Tuesday December 13, 2011

The first day was an opportunity for stakeholders to provide quick descriptions of their activities and how they wish to contribute to OAD or make use of OAD. Each person was to have five minutes and two slides. All of the presentations were interesting. What I found informative was the reports from the various divisions within the International Astronomical Union: IAU Commission 46: Education and Building Capacity and IAU Commission 55: Communicating Astronomy with the Public. Both of these have several working groups doing work relevant to OAD. Where the American Astronomical Society is very active regarding the direct needs of research astronomers, these two IAU commissions have been far more active socially beyond the needs of astronomers.

There were several groups focused specifically in Africa: AIMS-Next Einstein, the African Astronomical Society, South African Astronomical Observatory, and there was an artist group doing work in the town closest to the Observatory in Sutherland, South Africa.

I was given two minutes to represent the National Society of Black Physicists. I shared the following:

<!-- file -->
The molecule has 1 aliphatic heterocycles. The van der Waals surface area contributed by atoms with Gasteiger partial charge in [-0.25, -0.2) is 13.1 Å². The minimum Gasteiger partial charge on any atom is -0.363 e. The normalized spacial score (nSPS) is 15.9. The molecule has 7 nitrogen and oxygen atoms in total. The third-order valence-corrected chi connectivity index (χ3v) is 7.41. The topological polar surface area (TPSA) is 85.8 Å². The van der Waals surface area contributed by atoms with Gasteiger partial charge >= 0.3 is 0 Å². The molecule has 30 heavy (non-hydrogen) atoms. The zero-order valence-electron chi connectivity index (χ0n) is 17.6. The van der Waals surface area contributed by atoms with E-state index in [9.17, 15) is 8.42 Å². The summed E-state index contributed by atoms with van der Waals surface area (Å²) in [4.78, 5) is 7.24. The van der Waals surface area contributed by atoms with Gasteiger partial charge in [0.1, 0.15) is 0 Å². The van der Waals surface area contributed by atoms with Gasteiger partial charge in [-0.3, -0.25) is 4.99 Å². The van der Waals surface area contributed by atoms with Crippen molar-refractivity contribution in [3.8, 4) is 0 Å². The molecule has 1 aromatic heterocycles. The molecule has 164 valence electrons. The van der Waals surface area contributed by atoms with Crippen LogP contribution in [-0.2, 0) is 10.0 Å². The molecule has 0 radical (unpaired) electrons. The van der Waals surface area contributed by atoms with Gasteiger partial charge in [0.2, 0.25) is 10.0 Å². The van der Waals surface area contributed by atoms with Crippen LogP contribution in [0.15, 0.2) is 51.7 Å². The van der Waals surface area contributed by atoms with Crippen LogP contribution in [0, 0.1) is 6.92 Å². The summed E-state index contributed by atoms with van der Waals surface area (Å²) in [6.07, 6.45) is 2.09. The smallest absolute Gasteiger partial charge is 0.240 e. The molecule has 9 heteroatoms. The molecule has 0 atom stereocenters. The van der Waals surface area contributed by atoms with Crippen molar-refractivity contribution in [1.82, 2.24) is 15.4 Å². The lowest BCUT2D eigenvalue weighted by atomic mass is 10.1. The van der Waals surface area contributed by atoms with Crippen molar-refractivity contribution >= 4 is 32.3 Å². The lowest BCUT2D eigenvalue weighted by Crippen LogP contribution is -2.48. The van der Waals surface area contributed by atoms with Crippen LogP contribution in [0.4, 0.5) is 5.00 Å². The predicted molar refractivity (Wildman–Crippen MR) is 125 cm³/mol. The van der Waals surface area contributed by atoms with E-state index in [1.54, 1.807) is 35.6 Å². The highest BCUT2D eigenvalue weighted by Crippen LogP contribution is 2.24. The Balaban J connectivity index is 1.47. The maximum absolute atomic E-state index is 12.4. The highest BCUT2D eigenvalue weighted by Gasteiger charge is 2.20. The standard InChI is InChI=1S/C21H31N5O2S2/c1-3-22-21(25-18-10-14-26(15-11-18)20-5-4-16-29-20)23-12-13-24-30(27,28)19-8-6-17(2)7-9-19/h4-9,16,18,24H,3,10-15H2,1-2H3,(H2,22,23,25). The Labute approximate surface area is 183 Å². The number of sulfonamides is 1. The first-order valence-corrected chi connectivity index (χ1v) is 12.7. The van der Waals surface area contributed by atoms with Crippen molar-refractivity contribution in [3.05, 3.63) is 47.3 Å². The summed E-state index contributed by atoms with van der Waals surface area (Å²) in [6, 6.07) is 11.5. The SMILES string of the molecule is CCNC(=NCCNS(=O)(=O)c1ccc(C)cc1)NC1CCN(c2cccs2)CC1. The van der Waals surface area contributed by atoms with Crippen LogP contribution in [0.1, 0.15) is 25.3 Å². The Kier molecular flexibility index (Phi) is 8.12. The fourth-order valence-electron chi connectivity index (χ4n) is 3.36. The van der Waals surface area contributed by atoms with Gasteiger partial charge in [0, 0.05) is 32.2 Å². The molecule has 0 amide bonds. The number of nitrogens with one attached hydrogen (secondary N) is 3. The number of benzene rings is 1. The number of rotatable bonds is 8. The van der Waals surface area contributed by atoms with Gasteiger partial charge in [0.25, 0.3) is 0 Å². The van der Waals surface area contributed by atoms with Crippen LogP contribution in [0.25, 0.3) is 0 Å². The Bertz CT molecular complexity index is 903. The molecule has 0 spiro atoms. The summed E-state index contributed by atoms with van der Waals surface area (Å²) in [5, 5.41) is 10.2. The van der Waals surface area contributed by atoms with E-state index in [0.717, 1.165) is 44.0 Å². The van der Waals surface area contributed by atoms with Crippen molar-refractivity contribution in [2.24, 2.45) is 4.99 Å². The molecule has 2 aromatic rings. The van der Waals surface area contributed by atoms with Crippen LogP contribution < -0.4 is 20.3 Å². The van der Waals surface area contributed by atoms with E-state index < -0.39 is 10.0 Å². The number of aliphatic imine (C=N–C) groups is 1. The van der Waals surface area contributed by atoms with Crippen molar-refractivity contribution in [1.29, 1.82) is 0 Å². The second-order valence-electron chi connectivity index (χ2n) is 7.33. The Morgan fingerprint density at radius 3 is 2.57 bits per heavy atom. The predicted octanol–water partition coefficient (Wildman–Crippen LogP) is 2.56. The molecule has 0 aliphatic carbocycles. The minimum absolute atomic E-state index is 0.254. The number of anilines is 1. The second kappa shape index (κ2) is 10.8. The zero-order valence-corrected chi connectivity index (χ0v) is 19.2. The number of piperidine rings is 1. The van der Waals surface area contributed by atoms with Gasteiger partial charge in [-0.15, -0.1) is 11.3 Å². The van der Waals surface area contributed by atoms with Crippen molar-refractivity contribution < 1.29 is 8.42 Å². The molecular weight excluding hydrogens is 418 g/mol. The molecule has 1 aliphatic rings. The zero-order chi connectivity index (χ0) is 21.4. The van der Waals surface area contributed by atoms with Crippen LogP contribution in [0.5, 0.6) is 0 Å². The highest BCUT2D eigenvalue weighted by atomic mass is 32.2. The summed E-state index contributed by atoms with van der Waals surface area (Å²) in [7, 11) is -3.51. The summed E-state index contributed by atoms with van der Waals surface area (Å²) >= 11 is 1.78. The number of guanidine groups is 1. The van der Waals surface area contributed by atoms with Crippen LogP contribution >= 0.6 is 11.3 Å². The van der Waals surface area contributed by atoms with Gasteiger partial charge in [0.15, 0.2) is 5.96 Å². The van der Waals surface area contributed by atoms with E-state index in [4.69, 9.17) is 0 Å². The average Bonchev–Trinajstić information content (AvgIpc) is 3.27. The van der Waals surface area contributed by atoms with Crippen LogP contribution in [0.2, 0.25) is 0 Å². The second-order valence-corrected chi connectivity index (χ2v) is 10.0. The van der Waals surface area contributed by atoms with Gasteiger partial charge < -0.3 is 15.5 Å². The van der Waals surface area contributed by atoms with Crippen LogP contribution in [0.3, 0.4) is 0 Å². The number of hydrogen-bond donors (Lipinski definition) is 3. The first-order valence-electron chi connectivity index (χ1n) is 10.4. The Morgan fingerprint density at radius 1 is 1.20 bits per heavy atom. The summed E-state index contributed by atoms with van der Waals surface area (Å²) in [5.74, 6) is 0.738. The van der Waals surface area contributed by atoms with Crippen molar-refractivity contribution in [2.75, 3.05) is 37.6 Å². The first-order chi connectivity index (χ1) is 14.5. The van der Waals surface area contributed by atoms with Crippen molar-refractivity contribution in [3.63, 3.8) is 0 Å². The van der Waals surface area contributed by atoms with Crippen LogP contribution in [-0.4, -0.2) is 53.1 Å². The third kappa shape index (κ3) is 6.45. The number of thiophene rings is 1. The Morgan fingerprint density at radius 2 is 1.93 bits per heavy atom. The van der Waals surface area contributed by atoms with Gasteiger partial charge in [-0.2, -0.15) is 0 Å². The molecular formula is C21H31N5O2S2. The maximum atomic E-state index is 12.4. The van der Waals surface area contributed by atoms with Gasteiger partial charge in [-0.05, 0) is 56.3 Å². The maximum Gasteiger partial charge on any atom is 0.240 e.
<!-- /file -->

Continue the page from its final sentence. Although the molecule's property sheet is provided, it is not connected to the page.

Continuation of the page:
• 1. The National Society of Black Physicists is a global professional society based in the United States.

    2. We are active participants in the African Astronomical Society.

    3. We are interested in international scientific collaborations.

    4. We are interested in international exchanges.

    5. We are exploring forming a regional node in the United States. We aren’t the only ones there is also Steward Observatory and the Vatican Observatory.

    6. We have a long-term investment in the development of astronomy in Africa.

    7. We offer our services to help OAD anyway we can.

  • There are three established task forces:

    1. Astronomy for Universities and Research

    2. Astronomy for Children and Schools

    3. Astronomy for the Public

    Today we will be meeting within these task force to brainstorm, keeping in mind the OAD mission: To help further the use of astronomy as a tool for development by mobilizing the human and financial resources necessary in order to realize its scientific, technological and cultural benefits to society. OAD Director Kevin Govender reminds us that astronomy is not the silver bullet to solve all the problems fo the world. We are also to consider the economic impact of our activities.

    The Global Office of Astronomy for Development December 10, 2011

    Posted by International.Chair in : Astronomy and Astrophysics (ASTRO), Technology Transfer, Business Development and Entrepreneurism (TBE) , add a comment